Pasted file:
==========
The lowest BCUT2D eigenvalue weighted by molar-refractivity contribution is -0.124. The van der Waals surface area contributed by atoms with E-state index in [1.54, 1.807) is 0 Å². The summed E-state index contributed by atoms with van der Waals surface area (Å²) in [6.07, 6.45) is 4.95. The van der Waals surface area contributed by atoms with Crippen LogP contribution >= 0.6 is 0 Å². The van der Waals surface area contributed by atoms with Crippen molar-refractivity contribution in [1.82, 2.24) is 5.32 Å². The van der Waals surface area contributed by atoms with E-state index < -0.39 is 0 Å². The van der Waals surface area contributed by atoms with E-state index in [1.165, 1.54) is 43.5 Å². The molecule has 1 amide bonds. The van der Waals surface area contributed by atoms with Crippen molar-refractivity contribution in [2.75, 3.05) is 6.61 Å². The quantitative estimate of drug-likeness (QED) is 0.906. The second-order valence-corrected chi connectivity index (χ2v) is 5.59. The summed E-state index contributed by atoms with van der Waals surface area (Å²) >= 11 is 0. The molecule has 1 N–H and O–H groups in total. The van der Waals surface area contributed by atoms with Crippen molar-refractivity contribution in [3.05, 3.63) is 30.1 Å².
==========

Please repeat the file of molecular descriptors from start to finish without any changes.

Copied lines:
The lowest BCUT2D eigenvalue weighted by molar-refractivity contribution is -0.124. The van der Waals surface area contributed by atoms with E-state index in [1.54, 1.807) is 0 Å². The summed E-state index contributed by atoms with van der Waals surface area (Å²) in [6.07, 6.45) is 4.95. The van der Waals surface area contributed by atoms with Crippen LogP contribution >= 0.6 is 0 Å². The van der Waals surface area contributed by atoms with Crippen molar-refractivity contribution in [1.82, 2.24) is 5.32 Å². The van der Waals surface area contributed by atoms with E-state index < -0.39 is 0 Å². The van der Waals surface area contributed by atoms with E-state index in [1.165, 1.54) is 43.5 Å². The molecule has 1 amide bonds. The van der Waals surface area contributed by atoms with Crippen molar-refractivity contribution in [2.75, 3.05) is 6.61 Å². The quantitative estimate of drug-likeness (QED) is 0.906. The second-order valence-corrected chi connectivity index (χ2v) is 5.59. The summed E-state index contributed by atoms with van der Waals surface area (Å²) >= 11 is 0. The molecule has 1 N–H and O–H groups in total. The van der Waals surface area contributed by atoms with Crippen molar-refractivity contribution in [3.05, 3.63) is 30.1 Å².